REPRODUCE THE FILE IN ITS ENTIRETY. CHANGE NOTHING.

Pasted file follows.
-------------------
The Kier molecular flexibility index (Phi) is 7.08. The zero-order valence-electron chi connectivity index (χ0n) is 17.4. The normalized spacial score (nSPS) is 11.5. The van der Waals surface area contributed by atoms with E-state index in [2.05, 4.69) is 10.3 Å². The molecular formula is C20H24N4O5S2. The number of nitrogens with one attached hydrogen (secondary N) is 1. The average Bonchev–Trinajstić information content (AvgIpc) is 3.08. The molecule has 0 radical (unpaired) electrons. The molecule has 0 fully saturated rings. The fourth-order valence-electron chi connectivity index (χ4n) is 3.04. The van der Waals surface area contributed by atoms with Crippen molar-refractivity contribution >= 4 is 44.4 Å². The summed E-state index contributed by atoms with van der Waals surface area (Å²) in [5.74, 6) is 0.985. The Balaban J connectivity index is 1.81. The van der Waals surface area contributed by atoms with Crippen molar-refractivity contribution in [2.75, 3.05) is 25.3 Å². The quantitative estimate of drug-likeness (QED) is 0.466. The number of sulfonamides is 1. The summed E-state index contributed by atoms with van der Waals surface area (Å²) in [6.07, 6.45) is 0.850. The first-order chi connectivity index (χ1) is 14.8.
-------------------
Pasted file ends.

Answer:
The Kier molecular flexibility index (Phi) is 7.08. The zero-order valence-electron chi connectivity index (χ0n) is 17.4. The normalized spacial score (nSPS) is 11.5. The van der Waals surface area contributed by atoms with E-state index in [2.05, 4.69) is 10.3 Å². The molecular formula is C20H24N4O5S2. The number of nitrogens with one attached hydrogen (secondary N) is 1. The average Bonchev–Trinajstić information content (AvgIpc) is 3.08. The molecule has 0 radical (unpaired) electrons. The molecule has 0 fully saturated rings. The fourth-order valence-electron chi connectivity index (χ4n) is 3.04. The van der Waals surface area contributed by atoms with Crippen molar-refractivity contribution >= 4 is 44.4 Å². The summed E-state index contributed by atoms with van der Waals surface area (Å²) in [5.74, 6) is 0.985. The Balaban J connectivity index is 1.81. The van der Waals surface area contributed by atoms with Crippen molar-refractivity contribution in [2.75, 3.05) is 25.3 Å². The quantitative estimate of drug-likeness (QED) is 0.466. The number of sulfonamides is 1. The summed E-state index contributed by atoms with van der Waals surface area (Å²) in [6.07, 6.45) is 0.850. The first-order chi connectivity index (χ1) is 14.8.